The Borderless Internet And Jurisdictional Disputes: A Growing Problem
from the different-laws,-different-places dept
First, we already wrote about how London's National Portrait Gallery was threatening someone in the US for copying photos of public domain paintings from the Gallery's website and putting them on Wikimedia's servers. The problem is that this is entirely legal in the US, and the guy was in the US, the computer he used was in the US, and Wikimedia's servers are in the US. But the threat of a lawsuit is in the UK. Luckily, the EFF has taken on the case and is trying to stress this point:
It's quite clear under U.S. law that Mr. Coetzee did nothing wrong -- as far as U.S. law is concerned, the photos are not copyrightable, the NPG website's "browsewrap" contract is unenforceable, there is no "database right," and using Zoomify on public domain images doesn't get you a DMCA claim. It's also clear that everything he's alleged to have done took place on his computer and Wikipedia's computers, none of which are in the UK.In a separate case involving people in the US and a lawsuit in the UK, Mike Arrington, who runs TechCrunch, was recently sued for libel in the UK. The standards for proving libel in the UK are significantly lower than in the US, and considering that TechCrunch is a US site, based in the US on US servers, Arrington (reasonably) felt that responding to the lawsuit itself made little practical sense. Even if he could have won the case (and from the details, the case seems patently ridiculous, more a case of sour grapes than anything else), it would have been way too costly to defend. So he refused to respond... leading to the inevitable summary judgment (which is what happens by default when the other side doesn't appear). This is a bad result for everyone, as it means Arrignton can no longer travel to the UK (and, in fact, canceled planned travel there), for no good reason at all, other than not wanting to spend an incredible sum of money to defend himself in a country he doesn't live in or operate in. It's hard to see what's reasonable or fair about that at all.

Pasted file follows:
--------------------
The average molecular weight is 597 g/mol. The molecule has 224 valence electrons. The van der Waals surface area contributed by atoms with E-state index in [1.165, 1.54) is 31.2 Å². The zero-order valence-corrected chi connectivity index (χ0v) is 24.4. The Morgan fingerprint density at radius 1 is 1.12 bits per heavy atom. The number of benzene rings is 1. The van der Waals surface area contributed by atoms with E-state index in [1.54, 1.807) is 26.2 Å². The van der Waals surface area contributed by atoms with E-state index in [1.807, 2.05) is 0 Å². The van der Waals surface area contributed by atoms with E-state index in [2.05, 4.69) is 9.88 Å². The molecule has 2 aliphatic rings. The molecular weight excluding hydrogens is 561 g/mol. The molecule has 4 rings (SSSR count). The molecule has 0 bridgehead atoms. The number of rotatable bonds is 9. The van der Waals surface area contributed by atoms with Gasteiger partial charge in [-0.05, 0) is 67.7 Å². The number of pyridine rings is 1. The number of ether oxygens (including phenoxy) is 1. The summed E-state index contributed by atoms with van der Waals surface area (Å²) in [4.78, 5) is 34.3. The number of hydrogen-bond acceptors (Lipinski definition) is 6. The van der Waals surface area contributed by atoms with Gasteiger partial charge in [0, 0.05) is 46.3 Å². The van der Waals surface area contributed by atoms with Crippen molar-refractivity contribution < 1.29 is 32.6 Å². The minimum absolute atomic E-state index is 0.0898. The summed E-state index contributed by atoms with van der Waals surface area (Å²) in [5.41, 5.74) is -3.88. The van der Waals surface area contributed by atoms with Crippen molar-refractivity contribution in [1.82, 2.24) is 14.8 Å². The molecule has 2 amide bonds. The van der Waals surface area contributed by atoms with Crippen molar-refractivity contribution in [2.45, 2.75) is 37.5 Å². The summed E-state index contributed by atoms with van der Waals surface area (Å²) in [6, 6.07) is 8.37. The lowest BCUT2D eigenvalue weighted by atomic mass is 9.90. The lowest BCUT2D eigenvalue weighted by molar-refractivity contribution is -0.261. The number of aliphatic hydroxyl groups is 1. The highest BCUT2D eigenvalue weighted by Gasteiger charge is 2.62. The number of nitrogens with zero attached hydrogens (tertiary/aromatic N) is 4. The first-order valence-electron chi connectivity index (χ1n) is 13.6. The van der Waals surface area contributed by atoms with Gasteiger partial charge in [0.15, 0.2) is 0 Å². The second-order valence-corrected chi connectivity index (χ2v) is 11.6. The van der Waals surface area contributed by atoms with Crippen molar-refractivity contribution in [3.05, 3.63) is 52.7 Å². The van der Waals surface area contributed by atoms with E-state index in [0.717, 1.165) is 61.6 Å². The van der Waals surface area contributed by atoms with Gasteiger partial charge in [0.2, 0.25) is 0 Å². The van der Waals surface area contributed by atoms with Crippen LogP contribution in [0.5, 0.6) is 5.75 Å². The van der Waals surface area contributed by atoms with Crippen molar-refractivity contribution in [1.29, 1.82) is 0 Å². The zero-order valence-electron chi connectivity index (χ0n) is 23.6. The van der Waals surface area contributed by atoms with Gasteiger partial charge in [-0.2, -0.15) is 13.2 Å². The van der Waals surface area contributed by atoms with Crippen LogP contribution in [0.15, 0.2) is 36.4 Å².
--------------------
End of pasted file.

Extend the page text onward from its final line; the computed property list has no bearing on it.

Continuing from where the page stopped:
In the offline world, that would certainly be the end of the matter. If Mr. Coetzee had flown to London, purchased posters of the same paintings at the museum store, brought them home, and started making copies for his friends, it's clear he would be well within his rights in doing so.
Why should the answer be different simply because he posted the photos to Wikipedia? NPG seems to think that UK law should apply everywhere on the Internet. If that's right, then the same could be said for other, more restrictive copyright laws, as well (see, e.g., Mexico's copyright term of life of the author plus 100 years and France's copyright over fashion designs). That would leave the online world at the mercy of the worst that foreign copyright laws have to offer, an outcome no U.S. court has ever endorsed.
Issues like these have been going on for many, many years, and at some point this is going to need to be addressed. You can't have a situation where the lowest common denominator of laws applies across the board in every country. And you can't have a situation where people would have to bankrupt themselves to defend themselves in a foreign country. It still seems like the most reasonable solution is to default such lawsuits to the country where the action has actually taken place and/or where the servers reside. Now, some might say that you can place the servers elsewhere, but for such situations you could just default to where the person resides.